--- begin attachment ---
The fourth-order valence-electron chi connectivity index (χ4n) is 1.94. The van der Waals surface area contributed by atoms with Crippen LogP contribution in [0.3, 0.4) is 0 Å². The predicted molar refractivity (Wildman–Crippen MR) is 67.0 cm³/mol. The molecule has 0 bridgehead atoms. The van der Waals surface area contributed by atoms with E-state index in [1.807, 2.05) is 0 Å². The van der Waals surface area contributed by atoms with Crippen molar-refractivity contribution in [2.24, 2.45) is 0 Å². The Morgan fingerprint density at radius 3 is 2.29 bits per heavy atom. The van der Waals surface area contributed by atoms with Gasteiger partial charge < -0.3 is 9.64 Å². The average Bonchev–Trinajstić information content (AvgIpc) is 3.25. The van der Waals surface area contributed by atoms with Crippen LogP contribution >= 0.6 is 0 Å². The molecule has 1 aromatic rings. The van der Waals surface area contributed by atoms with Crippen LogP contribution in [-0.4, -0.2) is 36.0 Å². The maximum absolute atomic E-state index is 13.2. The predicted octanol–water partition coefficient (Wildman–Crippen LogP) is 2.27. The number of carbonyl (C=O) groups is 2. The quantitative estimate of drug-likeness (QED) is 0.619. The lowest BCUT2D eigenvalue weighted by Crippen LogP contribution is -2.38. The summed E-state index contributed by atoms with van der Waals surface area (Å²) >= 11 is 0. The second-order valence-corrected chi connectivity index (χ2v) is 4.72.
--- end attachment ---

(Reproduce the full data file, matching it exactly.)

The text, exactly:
The fourth-order valence-electron chi connectivity index (χ4n) is 1.94. The van der Waals surface area contributed by atoms with Crippen LogP contribution in [0.3, 0.4) is 0 Å². The predicted molar refractivity (Wildman–Crippen MR) is 67.0 cm³/mol. The molecule has 0 bridgehead atoms. The van der Waals surface area contributed by atoms with E-state index in [1.807, 2.05) is 0 Å². The van der Waals surface area contributed by atoms with Crippen molar-refractivity contribution in [2.24, 2.45) is 0 Å². The Morgan fingerprint density at radius 3 is 2.29 bits per heavy atom. The van der Waals surface area contributed by atoms with Gasteiger partial charge < -0.3 is 9.64 Å². The average Bonchev–Trinajstić information content (AvgIpc) is 3.25. The van der Waals surface area contributed by atoms with Crippen LogP contribution >= 0.6 is 0 Å². The molecule has 1 aromatic rings. The van der Waals surface area contributed by atoms with Crippen LogP contribution in [-0.4, -0.2) is 36.0 Å². The maximum absolute atomic E-state index is 13.2. The predicted octanol–water partition coefficient (Wildman–Crippen LogP) is 2.27. The number of carbonyl (C=O) groups is 2. The quantitative estimate of drug-likeness (QED) is 0.619. The lowest BCUT2D eigenvalue weighted by Crippen LogP contribution is -2.38. The summed E-state index contributed by atoms with van der Waals surface area (Å²) >= 11 is 0. The second-order valence-corrected chi connectivity index (χ2v) is 4.72.